Creative, Inc.: The Ultimate Guide to Running a Successful Freelance Business by Joy Deangdeelert Cho and Meg Mateo Ilasco

As the hipster classic Craft, Inc. did for crafters, this book will teach all types of creatives illustrators, photographers, graphic designers, animators, and more how to build a successful business doing what they love. Freelancing pros Meg Mateo Ilasco and Joy Deangdeelert Cho explain everything from creating a standout portfolio to navigating the legal issues of starting a business. Accessible, spunky, and packed with practical advice, Creative, Inc. is an essential for anyone ready to strike out on their own (Amazon description).

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Of course you probably want to check out books specifically related to your field.  Type in freelance plus your industry into my RED Amazon search box in the sidebar!

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Have any thoughts or specific questions?  Please share!

Ann

I'm inspired by nature and blog about creativity and practical mom stuff. Interested in subscribing? Check out that blue box at the top of my sidebar. I also happen to be an aspiring children's book author/illustrator and a product designer by day. Let's connect! doodlesandjots@hotmail.com. As an Amazon affiliate, if you purchase through my links I get a small commission at no additional cost to you (thanks for supporting Doodles and Jots)! And remember to always credit your source here and elsewhere on the internet.

22 comments

  1. I do have a question, as I find the idea of freelancing very appealing…not just for the schedule but for the money as well. How do you specifically go about finding actual freelance writing opportunities? I feel like I read all the time about bloggers who freelance, but never about how they actually find the jobs, contacts, paid gigs, etc.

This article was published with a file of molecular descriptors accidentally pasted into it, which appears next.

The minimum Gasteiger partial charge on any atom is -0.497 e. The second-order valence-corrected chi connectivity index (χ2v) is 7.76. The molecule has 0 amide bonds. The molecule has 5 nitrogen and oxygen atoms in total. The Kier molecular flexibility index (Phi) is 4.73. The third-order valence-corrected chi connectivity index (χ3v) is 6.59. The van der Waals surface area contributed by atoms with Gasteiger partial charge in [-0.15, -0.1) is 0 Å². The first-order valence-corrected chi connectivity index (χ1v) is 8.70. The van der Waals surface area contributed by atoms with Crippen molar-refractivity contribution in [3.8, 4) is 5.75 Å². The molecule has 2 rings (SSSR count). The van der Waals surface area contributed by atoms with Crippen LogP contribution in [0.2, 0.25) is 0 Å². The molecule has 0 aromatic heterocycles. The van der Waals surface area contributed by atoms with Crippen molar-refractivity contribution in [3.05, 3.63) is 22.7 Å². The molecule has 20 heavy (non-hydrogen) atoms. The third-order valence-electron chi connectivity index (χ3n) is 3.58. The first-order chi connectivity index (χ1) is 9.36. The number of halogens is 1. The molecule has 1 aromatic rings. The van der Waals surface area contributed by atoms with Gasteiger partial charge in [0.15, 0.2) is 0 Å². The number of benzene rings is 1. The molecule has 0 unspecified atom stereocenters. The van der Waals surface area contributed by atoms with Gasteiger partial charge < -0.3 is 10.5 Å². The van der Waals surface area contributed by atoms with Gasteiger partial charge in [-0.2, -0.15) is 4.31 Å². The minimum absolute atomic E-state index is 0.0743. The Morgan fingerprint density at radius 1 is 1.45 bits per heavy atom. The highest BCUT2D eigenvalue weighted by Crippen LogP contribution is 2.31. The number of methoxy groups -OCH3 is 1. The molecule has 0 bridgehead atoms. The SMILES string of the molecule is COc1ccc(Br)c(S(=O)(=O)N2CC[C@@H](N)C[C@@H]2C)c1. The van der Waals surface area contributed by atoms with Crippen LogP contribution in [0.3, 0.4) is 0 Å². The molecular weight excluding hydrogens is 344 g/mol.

Great piece, by the way!
    thedoseofreality recently posted..WOULD I PAY MONEY FOR THIS: Labeling Your ChildrenMy Profile

    • Love that red too!

      Sometimes freelancing implies last minute, impossible deadline type stuff. I think my 15 hour per week max. shelters me from that kind of work. Also it helps to be OVERLY conservative when estimating what you can deliver in the time frame.

    • I’m not a graphic designer and I really don’t know any. I do like Shalini’s new header from readingandchickens and I am pretty sure she used a graphic designer, you could ask her.

  2. “Initially I took the jobs for the money. What am I saying?! I still take them for the money. The money is great!” I just love your honest, witty writing! :)

    This is a terrific article! I occasionally think about trying some freelance work… but then I second- and third- and seventh-guess myself.

    • Thanks! I feel that way about it too, Vanita! My life would be perfectly in balanced if it weren’t for this silly blog! Too fun to give it up though! I just have to do a better job limiting my online time.

  3. BTW – I LOVE being a freelancer. (And I’m so happy for you Ann!!!)
    It’s the best lifestyle once you get over the initial hump of getting your business rolling. If you’re doing a good job, before you know it, you will be turning down work you’ll have so much work.

    Can also check this out to see if working from home is for you:
    Should You Start Your Own Work at Home Business:
    http://lifelearningtoday.com/2007/07/17/should-you-start-your-own-work-at-home-business/
    Kris recently posted..Application of Impossible Things – Book ReviewMy Profile